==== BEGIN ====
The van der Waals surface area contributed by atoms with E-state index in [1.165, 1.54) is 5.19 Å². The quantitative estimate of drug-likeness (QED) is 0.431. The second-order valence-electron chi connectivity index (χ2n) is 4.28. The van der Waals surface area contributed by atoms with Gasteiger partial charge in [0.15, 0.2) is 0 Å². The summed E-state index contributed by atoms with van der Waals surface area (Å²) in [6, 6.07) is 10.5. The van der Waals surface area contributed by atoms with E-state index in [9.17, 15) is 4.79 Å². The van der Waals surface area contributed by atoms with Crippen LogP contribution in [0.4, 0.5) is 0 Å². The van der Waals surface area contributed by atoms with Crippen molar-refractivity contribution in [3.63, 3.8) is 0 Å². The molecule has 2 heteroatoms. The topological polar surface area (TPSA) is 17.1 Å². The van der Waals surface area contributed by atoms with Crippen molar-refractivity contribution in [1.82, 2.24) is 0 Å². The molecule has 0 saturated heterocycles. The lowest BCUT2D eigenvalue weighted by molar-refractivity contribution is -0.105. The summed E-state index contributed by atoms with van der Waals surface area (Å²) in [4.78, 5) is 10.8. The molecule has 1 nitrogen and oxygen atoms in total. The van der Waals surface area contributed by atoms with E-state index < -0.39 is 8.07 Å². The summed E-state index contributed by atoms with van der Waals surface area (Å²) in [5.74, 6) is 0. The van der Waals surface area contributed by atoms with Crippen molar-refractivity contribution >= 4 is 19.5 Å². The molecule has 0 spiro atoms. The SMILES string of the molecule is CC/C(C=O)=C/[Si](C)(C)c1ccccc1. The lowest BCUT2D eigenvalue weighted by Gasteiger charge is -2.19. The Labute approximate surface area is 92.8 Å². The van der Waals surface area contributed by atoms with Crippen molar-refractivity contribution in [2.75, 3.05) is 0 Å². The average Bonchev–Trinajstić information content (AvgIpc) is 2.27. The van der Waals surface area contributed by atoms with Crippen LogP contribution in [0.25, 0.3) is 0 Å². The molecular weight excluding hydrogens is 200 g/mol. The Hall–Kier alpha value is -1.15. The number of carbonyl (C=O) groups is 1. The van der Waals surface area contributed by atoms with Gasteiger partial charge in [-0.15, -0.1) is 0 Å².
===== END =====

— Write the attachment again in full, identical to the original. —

The van der Waals surface area contributed by atoms with E-state index in [1.165, 1.54) is 5.19 Å². The quantitative estimate of drug-likeness (QED) is 0.431. The second-order valence-electron chi connectivity index (χ2n) is 4.28. The van der Waals surface area contributed by atoms with Gasteiger partial charge in [0.15, 0.2) is 0 Å². The summed E-state index contributed by atoms with van der Waals surface area (Å²) in [6, 6.07) is 10.5. The van der Waals surface area contributed by atoms with E-state index in [9.17, 15) is 4.79 Å². The van der Waals surface area contributed by atoms with Crippen LogP contribution in [0.4, 0.5) is 0 Å². The van der Waals surface area contributed by atoms with Crippen molar-refractivity contribution in [3.63, 3.8) is 0 Å². The molecule has 2 heteroatoms. The topological polar surface area (TPSA) is 17.1 Å². The van der Waals surface area contributed by atoms with Crippen molar-refractivity contribution in [1.82, 2.24) is 0 Å². The molecule has 0 saturated heterocycles. The lowest BCUT2D eigenvalue weighted by molar-refractivity contribution is -0.105. The summed E-state index contributed by atoms with van der Waals surface area (Å²) in [4.78, 5) is 10.8. The molecule has 1 nitrogen and oxygen atoms in total. The van der Waals surface area contributed by atoms with E-state index < -0.39 is 8.07 Å². The summed E-state index contributed by atoms with van der Waals surface area (Å²) in [5.74, 6) is 0. The van der Waals surface area contributed by atoms with Crippen molar-refractivity contribution >= 4 is 19.5 Å². The molecule has 0 spiro atoms. The SMILES string of the molecule is CC/C(C=O)=C/[Si](C)(C)c1ccccc1. The lowest BCUT2D eigenvalue weighted by Gasteiger charge is -2.19. The Labute approximate surface area is 92.8 Å². The van der Waals surface area contributed by atoms with Crippen molar-refractivity contribution in [2.75, 3.05) is 0 Å². The average Bonchev–Trinajstić information content (AvgIpc) is 2.27. The van der Waals surface area contributed by atoms with Crippen LogP contribution in [0.25, 0.3) is 0 Å². The molecular weight excluding hydrogens is 200 g/mol. The Hall–Kier alpha value is -1.15. The number of carbonyl (C=O) groups is 1. The van der Waals surface area contributed by atoms with Gasteiger partial charge in [-0.15, -0.1) is 0 Å².